• Claim the credits on your federal employment tax returns (Form 941) but you can benefit more quickly from the credits by reducing your federal employment tax deposits
  • If there are insufficient federal employment taxes to cover the amount of the credits, an employer may request an advance payment of the credits from the IRS by submitting Form 7200 (Advance)
  • Covers qualified wages starting on April 1, 2020 – December 31, 2020
  • The credits covers 100 percent of up to ten days of the qualified sick leave wages and up to ten weeks of the qualified family leave wages (and any qualified health plan expenses allocable to those wages) that an eligible employer paid during a calendar quarter, plus the amount of the eligible employer’s share of Medicare taxes imposed on those wages
  • Report the total qualified leave wages (and allocable qualified health plan expenses and the employer’s share of Medicare tax on the qualified leave wages) for each quarter on their federal employment tax return, usually Form 941, Employer’s Quarterly Federal Tax Return
  • In anticipation of receiving the credits, employers can fund qualified leave wages (and allocable qualified health plan expenses and the employer’s share of Medicare tax on the qualified leave wages) by accessing federal employment taxes related to wages paid between April 1, 2020, and December 31, 2020, including withheld taxes, that would otherwise be required to be deposited with the IRS
  • This means that in anticipation of claiming the credits on the Form 941, employers can retain the federal employment taxes that they otherwise would have deposited, including federal income tax withheld from employees, the employees’ share of social security and Medicare taxes, and the employer’s share of social security and Medicare taxes with respect to all employees
  • The Form 941 will provide instructions about how to reflect the reduced liabilities for the quarter related to the deposit schedule
  • Documentation showing how you determined the amount of qualified EPSL and EFMLA wages paid to employees that are eligible for the credit (records of work, including telework, and use of leave)
  • Documentation showing how you determined the amount of qualified health plan expenses attributed to wages (IRS has a form for this calculation)
  • Copies of any completed Forms 7200, Advance of Employer Credits Due To COVID‐19, that the employer submitted to the IRS
  • Copies of completed and submitted Forms 941, Employer’s Quarterly Federal Tax Return, that the employer submitted to the IRS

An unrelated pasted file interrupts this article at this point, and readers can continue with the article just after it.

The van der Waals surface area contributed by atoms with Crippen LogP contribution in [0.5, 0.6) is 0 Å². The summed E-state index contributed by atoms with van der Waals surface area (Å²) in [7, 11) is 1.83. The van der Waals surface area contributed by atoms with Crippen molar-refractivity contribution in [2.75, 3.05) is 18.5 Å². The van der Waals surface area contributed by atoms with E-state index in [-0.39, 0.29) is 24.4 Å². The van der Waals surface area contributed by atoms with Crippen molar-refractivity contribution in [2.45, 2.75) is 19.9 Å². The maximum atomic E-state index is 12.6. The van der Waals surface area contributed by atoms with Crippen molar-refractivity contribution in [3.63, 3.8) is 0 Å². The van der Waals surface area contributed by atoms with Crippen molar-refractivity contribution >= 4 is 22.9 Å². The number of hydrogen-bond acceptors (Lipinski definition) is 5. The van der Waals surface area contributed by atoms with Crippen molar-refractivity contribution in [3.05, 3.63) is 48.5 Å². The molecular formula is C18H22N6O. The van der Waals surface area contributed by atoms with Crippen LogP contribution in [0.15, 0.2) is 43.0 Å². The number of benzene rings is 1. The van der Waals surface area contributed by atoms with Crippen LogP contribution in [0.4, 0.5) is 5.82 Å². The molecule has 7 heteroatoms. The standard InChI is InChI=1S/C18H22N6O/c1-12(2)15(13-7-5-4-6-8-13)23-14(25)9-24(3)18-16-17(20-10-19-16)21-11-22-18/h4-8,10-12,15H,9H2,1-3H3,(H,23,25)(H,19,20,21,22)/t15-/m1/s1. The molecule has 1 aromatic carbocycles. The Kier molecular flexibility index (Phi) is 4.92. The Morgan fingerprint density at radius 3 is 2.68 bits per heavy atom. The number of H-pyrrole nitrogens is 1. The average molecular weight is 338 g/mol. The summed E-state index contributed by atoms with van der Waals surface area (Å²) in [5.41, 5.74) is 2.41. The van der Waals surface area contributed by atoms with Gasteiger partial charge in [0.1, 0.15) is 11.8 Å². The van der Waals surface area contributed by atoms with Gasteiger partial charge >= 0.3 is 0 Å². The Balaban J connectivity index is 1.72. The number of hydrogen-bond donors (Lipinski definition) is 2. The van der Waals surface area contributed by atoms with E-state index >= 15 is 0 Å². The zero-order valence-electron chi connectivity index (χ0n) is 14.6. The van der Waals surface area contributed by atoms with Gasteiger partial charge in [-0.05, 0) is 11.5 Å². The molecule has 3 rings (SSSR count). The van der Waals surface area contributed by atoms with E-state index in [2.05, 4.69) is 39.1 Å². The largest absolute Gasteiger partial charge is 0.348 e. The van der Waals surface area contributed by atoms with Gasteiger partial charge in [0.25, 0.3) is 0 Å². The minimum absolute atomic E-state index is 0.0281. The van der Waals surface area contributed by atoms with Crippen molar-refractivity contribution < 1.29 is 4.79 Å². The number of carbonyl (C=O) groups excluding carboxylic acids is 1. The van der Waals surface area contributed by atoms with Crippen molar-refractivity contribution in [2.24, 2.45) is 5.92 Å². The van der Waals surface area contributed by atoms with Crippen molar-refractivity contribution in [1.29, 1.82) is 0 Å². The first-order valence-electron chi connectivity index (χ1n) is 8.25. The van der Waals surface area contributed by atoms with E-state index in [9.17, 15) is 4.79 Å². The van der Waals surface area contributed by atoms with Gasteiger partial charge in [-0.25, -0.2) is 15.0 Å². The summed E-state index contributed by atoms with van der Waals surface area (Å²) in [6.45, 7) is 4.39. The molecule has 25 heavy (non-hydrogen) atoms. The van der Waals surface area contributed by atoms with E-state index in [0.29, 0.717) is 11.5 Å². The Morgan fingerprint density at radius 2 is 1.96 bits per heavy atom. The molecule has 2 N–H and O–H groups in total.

Employers can take credits from April 1, 2020 –December 31, 2020. Maintain records for four years after taxes are due or paid, whichever is later

  • Yes, if an employer also meets the requirements for the employee retention credit, it may receive both credits, but not for the same wage payments
  • The CARES Act allows certain employers subject to a full or partial closure order due to COVID‐19 or experiencing a significant decline in gross receipts a tax credit for retaining their employees. This employee retention credit is equal to 50% of qualified wages (including allocable qualified health plan expenses) paid to employees after March 12, 2020, and before January 1, 2021, up to $10,000 in qualified wages for each employee for all calendar quarters
  • However, the qualified wages for the employee retention credit do not include the amount of qualified leave wages for which the employer received tax credits under the FFCRA

For more information regarding different loans and qualifications see the chart below.

Yes. However, if an employer receives tax credits for qualified leave wages, those wages are not eligible as “payroll costs” for purposes of receiving loan forgiveness

Government loan stipulations

Swipe to view all columns
If you participate in
Paycheck Protection Program
EFML and EPSL Credits
Employee Retention Tax Credit
Deferral of SS Tax Payment
Paycheck Protection Program
You are participating in this
but must exclude FFCR Credits
Employee Retention Tax Credit
but must exclude FFCR Credits
You are participating in this
Deferral of SS Tax Payment
You are participating in this
EFML and EPSL Credits
but must exclude FFCR Credits
You are participating in this
but must exclude FFCR Credits